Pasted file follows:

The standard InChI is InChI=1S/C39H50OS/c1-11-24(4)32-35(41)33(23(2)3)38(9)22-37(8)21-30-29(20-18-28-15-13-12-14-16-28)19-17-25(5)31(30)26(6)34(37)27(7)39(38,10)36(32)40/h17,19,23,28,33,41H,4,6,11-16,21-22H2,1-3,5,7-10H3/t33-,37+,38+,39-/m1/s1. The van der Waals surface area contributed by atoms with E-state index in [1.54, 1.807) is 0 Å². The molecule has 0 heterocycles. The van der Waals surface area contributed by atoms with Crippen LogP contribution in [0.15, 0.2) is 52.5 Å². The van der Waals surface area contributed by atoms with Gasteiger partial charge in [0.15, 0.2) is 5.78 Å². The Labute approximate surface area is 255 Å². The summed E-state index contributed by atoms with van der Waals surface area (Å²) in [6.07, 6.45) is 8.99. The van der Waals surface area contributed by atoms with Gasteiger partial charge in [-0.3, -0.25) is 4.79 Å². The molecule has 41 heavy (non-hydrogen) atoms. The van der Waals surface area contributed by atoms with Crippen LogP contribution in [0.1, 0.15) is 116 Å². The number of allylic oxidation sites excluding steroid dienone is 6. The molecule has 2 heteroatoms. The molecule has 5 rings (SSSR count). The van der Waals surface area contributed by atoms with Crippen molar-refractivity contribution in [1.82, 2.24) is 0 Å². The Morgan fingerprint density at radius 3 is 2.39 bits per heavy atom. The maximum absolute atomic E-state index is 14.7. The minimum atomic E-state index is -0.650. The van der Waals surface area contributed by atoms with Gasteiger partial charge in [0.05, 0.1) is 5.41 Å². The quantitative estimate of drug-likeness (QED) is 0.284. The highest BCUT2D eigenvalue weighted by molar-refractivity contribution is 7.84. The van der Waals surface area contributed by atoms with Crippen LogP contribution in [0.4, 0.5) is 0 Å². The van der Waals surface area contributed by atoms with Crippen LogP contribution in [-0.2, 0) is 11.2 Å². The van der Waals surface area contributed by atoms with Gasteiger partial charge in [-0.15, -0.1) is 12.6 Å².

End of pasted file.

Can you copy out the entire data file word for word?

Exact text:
The standard InChI is InChI=1S/C39H50OS/c1-11-24(4)32-35(41)33(23(2)3)38(9)22-37(8)21-30-29(20-18-28-15-13-12-14-16-28)19-17-25(5)31(30)26(6)34(37)27(7)39(38,10)36(32)40/h17,19,23,28,33,41H,4,6,11-16,21-22H2,1-3,5,7-10H3/t33-,37+,38+,39-/m1/s1. The van der Waals surface area contributed by atoms with E-state index in [1.54, 1.807) is 0 Å². The molecule has 0 heterocycles. The van der Waals surface area contributed by atoms with Crippen LogP contribution in [0.15, 0.2) is 52.5 Å². The van der Waals surface area contributed by atoms with Gasteiger partial charge in [0.15, 0.2) is 5.78 Å². The Labute approximate surface area is 255 Å². The summed E-state index contributed by atoms with van der Waals surface area (Å²) in [6.07, 6.45) is 8.99. The van der Waals surface area contributed by atoms with Gasteiger partial charge in [-0.3, -0.25) is 4.79 Å². The molecule has 41 heavy (non-hydrogen) atoms. The van der Waals surface area contributed by atoms with Crippen LogP contribution in [0.1, 0.15) is 116 Å². The number of allylic oxidation sites excluding steroid dienone is 6. The molecule has 2 heteroatoms. The molecule has 5 rings (SSSR count). The van der Waals surface area contributed by atoms with Crippen molar-refractivity contribution in [1.82, 2.24) is 0 Å². The Morgan fingerprint density at radius 3 is 2.39 bits per heavy atom. The maximum absolute atomic E-state index is 14.7. The minimum atomic E-state index is -0.650. The van der Waals surface area contributed by atoms with Gasteiger partial charge in [0.05, 0.1) is 5.41 Å². The quantitative estimate of drug-likeness (QED) is 0.284. The highest BCUT2D eigenvalue weighted by molar-refractivity contribution is 7.84. The van der Waals surface area contributed by atoms with Crippen LogP contribution in [0.4, 0.5) is 0 Å². The van der Waals surface area contributed by atoms with Crippen LogP contribution in [-0.2, 0) is 11.2 Å². The van der Waals surface area contributed by atoms with Gasteiger partial charge in [-0.15, -0.1) is 12.6 Å².